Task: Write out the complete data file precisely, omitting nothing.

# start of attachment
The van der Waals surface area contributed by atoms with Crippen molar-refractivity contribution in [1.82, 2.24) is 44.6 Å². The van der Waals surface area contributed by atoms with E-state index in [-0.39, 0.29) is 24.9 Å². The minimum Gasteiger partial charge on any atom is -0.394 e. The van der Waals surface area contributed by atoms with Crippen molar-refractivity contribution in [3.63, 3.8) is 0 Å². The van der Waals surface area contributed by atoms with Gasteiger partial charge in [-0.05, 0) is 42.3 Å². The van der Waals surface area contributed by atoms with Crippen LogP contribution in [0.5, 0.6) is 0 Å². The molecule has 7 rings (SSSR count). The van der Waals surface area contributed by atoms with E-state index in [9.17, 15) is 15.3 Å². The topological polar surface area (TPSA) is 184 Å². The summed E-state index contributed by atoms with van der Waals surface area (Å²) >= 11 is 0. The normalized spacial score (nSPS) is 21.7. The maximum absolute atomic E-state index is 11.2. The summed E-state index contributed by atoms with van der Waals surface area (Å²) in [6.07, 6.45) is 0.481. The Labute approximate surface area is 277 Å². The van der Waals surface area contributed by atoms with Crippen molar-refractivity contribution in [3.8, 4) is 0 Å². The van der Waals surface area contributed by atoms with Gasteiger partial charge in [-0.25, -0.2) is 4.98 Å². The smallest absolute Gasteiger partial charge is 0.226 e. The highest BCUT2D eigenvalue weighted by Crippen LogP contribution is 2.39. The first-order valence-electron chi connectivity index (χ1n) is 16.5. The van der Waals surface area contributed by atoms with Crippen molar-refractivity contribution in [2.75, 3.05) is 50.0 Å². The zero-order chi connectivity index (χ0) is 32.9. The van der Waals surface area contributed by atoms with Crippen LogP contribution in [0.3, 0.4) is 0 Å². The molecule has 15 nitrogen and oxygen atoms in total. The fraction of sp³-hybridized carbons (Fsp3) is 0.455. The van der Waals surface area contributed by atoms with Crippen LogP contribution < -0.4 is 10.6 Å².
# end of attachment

The van der Waals surface area contributed by atoms with Crippen molar-refractivity contribution in [1.82, 2.24) is 44.6 Å². The van der Waals surface area contributed by atoms with E-state index in [-0.39, 0.29) is 24.9 Å². The minimum Gasteiger partial charge on any atom is -0.394 e. The van der Waals surface area contributed by atoms with Crippen molar-refractivity contribution in [3.63, 3.8) is 0 Å². The van der Waals surface area contributed by atoms with Gasteiger partial charge in [-0.05, 0) is 42.3 Å². The van der Waals surface area contributed by atoms with Crippen LogP contribution in [0.5, 0.6) is 0 Å². The molecule has 7 rings (SSSR count). The van der Waals surface area contributed by atoms with E-state index in [9.17, 15) is 15.3 Å². The topological polar surface area (TPSA) is 184 Å². The summed E-state index contributed by atoms with van der Waals surface area (Å²) >= 11 is 0. The normalized spacial score (nSPS) is 21.7. The maximum absolute atomic E-state index is 11.2. The summed E-state index contributed by atoms with van der Waals surface area (Å²) in [6.07, 6.45) is 0.481. The Labute approximate surface area is 277 Å². The van der Waals surface area contributed by atoms with Crippen molar-refractivity contribution in [3.8, 4) is 0 Å². The van der Waals surface area contributed by atoms with Gasteiger partial charge in [-0.25, -0.2) is 4.98 Å². The smallest absolute Gasteiger partial charge is 0.226 e. The highest BCUT2D eigenvalue weighted by Crippen LogP contribution is 2.39. The first-order valence-electron chi connectivity index (χ1n) is 16.5. The van der Waals surface area contributed by atoms with Crippen molar-refractivity contribution in [2.75, 3.05) is 50.0 Å². The zero-order chi connectivity index (χ0) is 32.9. The van der Waals surface area contributed by atoms with Crippen LogP contribution in [0.3, 0.4) is 0 Å². The molecule has 15 nitrogen and oxygen atoms in total. The fraction of sp³-hybridized carbons (Fsp3) is 0.455. The van der Waals surface area contributed by atoms with Crippen LogP contribution < -0.4 is 10.6 Å².